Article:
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‘Downfall’ CPU Vulnerability Could Expose Billions of Devices to Data Theft


August 09, 2023

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‘Downfall’ CPU Vulnerability Could Expose Billions of Devices to Data Theft

A novel and disturbing vulnerability has been discovered in billions of modern processors, potentially affecting both personal and cloud systems worldwide.

Cybercriminals could use the flaw, identified as CVE-2022-40982 and named "Downfall," to steal passwords, encryption keys, banking details and other critical data.

The vulnerability affects Intel Core processors from the 6th Skylake to the 11th Tiger Lake generation, a span that dates back to at least 2014.

Daniel Moghimi, a senior Google researcher who uncovered the flaw, explained, "I discovered that the Gather instruction, meant to speed up accessing scattered data in memory, leaks the content of the internal vector register file during speculative execution. To exploit this vulnerability, I introduced Gather Data Sampling (GDS) and Gather Value Injection (GVI) techniques."

How Does It Work?

The vulnerability is rooted in the memory optimization features of modern processors. These features inadvertently leak internal hardware registers to software, allowing untrusted applications to access data normally inaccessible.

In a demonstration, Moghimi used the GDS technique to steal AES 128-bit and 256-bit encryption keys on a separate virtual machine (VM) from the controlled one. This exploit took less than 10 seconds and managed to steal AES round keys, effectively breaking the encryption.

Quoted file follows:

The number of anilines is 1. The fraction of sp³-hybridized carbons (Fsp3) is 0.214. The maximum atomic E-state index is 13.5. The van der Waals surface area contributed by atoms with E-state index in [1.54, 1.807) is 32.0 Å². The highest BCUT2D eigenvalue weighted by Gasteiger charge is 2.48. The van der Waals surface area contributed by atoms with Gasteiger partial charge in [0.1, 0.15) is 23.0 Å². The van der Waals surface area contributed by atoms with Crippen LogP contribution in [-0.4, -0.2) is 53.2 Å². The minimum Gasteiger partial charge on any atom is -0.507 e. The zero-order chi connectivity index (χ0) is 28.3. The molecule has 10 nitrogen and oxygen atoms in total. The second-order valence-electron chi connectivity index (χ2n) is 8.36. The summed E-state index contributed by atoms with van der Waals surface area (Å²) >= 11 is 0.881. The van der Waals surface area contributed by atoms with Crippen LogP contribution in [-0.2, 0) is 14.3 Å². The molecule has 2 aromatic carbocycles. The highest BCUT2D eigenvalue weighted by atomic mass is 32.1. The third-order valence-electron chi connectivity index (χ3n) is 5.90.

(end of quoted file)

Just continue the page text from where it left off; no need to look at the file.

A malicious app downloaded from an app store could use the Downfall attack to harvest sensitive information. In cloud environments, a malicious customer could weaponize the vulnerability to steal data and credentials from others sharing the same cloud computer.

The Impact

The Downfall vulnerability is particularly alarming due to its broad potential, affecting computing devices that have been put in use over nearly the past decade.

Moghimi warned that detecting the attack is not simple, as "Downfall execution looks mostly like benign applications."

However, a detection system based on hardware performance counters to identify abnormal behaviors like excessive cache misses could be theoretically possible, he posited.

Mitigation and Response

Intel is actively working to mitigate the attack by releasing a microcode update that blocks transient results of gather instructions, effectively preventing attacker code from "observing speculative data from Gather."

The researcher has published a website encompassing detailed information about the attack as well as demonstrations. Additionally, Intel has provided a consolidated list of affected processors.

The discovery of Downfall underscores the importance of ongoing vigilance in the cybersecurity landscape.

Users of affected processors are advised to monitor updates from Intel and apply necessary patches as they become available to protect against the exploitation of this alarming flaw.




Vlad's love for technology and writing created rich soil for his interest in cybersecurity to sprout into a full-on passion. Before becoming a Security Analyst, he covered tech and security topics.

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